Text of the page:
He *always* does that head tilt, even in a halter on the longe line! It HAS been about a year since his last floating though, it probably wouldn't hurt to get that done. As for the stiffness, yes, it's always slightly there unless he's out in the field jumping Quiessence has been suggested to me to help with that. He was seen by the only equine chiro that comes out my way once, and she wouldn't even touch him until I paid a few hundred dollars for her to drape him in some special muscle stimulating pad thingie to relax his muscles first. Yeah, no.

                            Yesterday and today, I asked a LOT out of him. I wish I'd had someone to film me, because I felt pretty dang good, actually. I felt like I was riding forward without chasing, I was visualizing and thinking about his hind end coming under, and half halting to try and raise that wither up. His transitions were spot on with nary a hint of a quick scramble, and I could see his neck was nice and round. I've switched his bit up recently to a simple mullen happy mouth loose ring, and I could see all the spit he was flinging, which normally he doesn't really do. I'm actually sore in my abs and thighs from riding I think I'm afraid to abandon 100% my inner hunter princess, and embrace my full fledged dressage queen ... so today, I dropped my stirrups a hole, brought those shoulders back, shortened my reins, and didn't stress about keeping my heels down. I will try and get in a dressage lesson with the local trainer in the next week or 2 and report back!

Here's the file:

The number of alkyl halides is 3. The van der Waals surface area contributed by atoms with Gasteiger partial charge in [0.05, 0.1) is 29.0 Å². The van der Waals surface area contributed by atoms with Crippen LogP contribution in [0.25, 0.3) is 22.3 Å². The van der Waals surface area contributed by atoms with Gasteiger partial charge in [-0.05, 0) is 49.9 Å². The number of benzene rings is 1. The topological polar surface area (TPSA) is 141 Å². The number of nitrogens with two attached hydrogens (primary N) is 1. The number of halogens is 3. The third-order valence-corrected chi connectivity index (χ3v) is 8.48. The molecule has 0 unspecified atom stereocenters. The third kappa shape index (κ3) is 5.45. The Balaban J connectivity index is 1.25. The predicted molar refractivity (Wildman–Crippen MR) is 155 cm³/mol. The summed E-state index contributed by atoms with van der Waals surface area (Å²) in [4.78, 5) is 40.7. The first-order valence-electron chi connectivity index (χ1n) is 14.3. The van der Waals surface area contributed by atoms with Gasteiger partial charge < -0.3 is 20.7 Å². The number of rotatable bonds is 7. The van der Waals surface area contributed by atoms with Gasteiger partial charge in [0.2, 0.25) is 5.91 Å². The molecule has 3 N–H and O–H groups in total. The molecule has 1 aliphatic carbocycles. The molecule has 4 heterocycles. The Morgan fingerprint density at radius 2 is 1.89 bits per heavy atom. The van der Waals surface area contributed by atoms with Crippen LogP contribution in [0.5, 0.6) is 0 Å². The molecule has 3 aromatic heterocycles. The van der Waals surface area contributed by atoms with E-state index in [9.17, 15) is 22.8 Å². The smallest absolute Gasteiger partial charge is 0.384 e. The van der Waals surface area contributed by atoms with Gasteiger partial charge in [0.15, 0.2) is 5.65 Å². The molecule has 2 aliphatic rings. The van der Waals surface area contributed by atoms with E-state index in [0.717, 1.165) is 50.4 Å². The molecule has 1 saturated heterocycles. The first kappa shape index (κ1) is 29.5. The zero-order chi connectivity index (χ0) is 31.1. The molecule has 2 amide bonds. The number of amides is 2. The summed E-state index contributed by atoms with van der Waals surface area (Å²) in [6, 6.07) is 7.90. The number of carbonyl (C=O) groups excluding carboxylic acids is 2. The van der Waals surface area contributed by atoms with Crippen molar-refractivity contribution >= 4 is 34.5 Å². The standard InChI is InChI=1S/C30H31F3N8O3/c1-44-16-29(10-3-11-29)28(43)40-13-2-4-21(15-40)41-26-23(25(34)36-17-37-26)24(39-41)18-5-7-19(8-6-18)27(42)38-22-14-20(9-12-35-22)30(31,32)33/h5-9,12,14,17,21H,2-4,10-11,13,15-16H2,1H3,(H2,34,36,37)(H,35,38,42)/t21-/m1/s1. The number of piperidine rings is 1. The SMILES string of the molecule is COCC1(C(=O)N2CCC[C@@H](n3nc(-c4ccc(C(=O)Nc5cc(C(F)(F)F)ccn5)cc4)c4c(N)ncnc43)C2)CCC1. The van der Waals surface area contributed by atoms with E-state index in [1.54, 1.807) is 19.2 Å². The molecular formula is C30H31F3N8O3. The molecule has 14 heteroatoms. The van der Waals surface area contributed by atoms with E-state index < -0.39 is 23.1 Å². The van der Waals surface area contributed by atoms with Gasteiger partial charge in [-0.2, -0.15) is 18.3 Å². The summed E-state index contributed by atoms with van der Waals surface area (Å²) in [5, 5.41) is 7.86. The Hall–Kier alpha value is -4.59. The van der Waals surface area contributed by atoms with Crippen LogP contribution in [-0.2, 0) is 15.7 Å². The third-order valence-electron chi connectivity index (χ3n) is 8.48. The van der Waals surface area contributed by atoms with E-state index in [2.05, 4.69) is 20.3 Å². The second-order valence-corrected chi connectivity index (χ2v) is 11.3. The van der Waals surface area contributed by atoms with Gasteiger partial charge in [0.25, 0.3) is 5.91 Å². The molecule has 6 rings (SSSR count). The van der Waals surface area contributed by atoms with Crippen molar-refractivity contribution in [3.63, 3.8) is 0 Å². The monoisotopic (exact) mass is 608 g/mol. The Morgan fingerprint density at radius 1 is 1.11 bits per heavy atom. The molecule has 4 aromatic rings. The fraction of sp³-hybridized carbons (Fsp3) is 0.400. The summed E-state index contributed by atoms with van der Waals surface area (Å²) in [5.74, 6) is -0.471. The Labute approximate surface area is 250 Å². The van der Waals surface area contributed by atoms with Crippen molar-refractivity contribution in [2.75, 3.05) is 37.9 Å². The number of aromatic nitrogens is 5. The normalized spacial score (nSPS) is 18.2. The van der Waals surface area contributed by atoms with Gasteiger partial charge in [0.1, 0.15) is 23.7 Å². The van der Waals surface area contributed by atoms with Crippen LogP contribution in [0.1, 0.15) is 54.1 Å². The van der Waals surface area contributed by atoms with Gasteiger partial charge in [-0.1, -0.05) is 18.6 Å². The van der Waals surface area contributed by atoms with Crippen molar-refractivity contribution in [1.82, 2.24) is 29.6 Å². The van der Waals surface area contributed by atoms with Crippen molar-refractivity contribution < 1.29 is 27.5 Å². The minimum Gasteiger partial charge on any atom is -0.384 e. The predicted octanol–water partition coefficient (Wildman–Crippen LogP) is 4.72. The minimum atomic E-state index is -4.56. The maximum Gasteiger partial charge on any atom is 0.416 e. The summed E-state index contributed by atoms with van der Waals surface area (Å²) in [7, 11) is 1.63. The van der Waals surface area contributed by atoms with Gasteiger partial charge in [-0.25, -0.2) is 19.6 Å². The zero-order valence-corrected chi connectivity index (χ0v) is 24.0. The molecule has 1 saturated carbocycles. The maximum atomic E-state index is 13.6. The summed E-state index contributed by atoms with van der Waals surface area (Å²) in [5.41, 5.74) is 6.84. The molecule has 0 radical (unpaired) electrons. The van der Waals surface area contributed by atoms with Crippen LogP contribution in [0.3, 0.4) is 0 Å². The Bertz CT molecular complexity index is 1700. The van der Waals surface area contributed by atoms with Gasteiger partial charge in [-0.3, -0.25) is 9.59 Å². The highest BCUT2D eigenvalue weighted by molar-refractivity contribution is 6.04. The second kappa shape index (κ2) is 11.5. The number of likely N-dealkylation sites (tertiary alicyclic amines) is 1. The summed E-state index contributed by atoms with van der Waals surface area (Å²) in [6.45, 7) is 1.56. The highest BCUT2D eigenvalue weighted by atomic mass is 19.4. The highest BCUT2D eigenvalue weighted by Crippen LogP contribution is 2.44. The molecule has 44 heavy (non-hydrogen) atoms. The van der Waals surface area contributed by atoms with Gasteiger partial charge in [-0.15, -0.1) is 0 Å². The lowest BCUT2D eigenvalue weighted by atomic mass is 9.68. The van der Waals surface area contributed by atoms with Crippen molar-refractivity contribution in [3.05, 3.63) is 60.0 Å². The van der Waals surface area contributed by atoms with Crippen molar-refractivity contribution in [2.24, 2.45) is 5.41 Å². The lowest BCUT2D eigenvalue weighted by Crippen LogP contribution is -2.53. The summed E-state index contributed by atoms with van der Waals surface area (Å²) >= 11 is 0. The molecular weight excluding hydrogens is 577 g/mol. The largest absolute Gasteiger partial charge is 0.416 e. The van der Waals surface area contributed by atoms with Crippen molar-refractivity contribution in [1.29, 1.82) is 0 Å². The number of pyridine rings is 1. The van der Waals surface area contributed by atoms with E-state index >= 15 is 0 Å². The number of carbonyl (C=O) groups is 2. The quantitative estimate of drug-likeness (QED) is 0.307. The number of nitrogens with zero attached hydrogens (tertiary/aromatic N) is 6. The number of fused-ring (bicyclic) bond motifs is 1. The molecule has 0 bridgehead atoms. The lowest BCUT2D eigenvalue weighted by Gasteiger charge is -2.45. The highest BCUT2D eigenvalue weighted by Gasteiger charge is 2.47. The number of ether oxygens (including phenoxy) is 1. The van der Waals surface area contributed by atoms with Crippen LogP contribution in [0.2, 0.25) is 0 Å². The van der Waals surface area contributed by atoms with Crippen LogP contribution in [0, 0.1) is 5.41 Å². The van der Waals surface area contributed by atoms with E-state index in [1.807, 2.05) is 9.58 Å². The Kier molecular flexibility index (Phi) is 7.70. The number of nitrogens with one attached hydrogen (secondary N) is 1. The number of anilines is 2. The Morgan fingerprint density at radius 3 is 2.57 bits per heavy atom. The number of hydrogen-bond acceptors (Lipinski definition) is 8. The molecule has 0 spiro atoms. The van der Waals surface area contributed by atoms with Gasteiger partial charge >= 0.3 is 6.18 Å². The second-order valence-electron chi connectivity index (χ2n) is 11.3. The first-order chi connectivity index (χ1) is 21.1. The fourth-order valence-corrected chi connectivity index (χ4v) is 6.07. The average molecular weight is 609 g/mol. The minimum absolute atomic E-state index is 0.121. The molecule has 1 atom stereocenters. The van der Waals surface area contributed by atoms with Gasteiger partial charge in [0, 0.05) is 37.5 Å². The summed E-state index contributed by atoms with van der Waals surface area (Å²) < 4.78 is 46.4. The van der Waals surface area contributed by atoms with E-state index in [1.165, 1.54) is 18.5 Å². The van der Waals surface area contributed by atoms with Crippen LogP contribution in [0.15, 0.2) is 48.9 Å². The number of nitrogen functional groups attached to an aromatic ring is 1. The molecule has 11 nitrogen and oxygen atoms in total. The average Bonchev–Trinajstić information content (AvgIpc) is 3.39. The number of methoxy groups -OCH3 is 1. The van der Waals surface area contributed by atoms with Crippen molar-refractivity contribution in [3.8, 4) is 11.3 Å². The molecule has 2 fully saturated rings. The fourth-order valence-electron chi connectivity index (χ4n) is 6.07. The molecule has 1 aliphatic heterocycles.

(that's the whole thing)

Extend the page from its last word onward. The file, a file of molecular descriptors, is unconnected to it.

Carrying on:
http://tailsoftheottb.blogspot.com

                            Comment


                            • #74
                              Originally posted by wanderlust View Post
                              Amen! To this and everything else in your post. And I think you hit on the very important part of being able to put the horse wherever you want him- deep, "competition frame", up and open.

                              Once they are a little more advanced, we also spend a lot of time moving them between frames and breaking down the individual parts of the horse, depending on their stage of training. For example, first using low/deep to bring the back up and get them really supple laterally. Then "up and open" to help them learn to use or strengthen the hindquarters for collection, then putting it all back together in the middle. Doesn't necessarily follow the classic training scale, but makes for very very rideable horses with lots of "gears" at your disposal.

                              PS- Fantastic young horse, love how you ride him.

                              THIS! "Purp", excellent post and video.

                              Comment


                              • #75
                                Originally posted by subk View Post
                                Purp or bfne, I'd love to hear your explanations too of how you teach a young horse to "find" that deep frame the first time...
                                honestly....I let my trainer who is a FAR better dressage rider than me get on for a ride or two! I kid you not. I'll break them start them and when they are ready for that step...hand the reins over...and then continue on

                                I've also find lunging in sliding side reins can really help teach it. You have to work them well on a lunge line...sending forward etc....but the sliding side reins are a nice way for them to sort out the contact as they give right when they should, are as steady and consistent as can be and there is no rider screwing up their balance on their back. Long lining can also be very effective. Both lunging and long lining have the added benefit that you can see the whole horse as well as feel them. I sometimes think people forget about the benefits of this type of ground work.
                                ** Tact is the ability to tell someone to go to hell in such a way that they look forward to the trip. ~Winston Churchill? **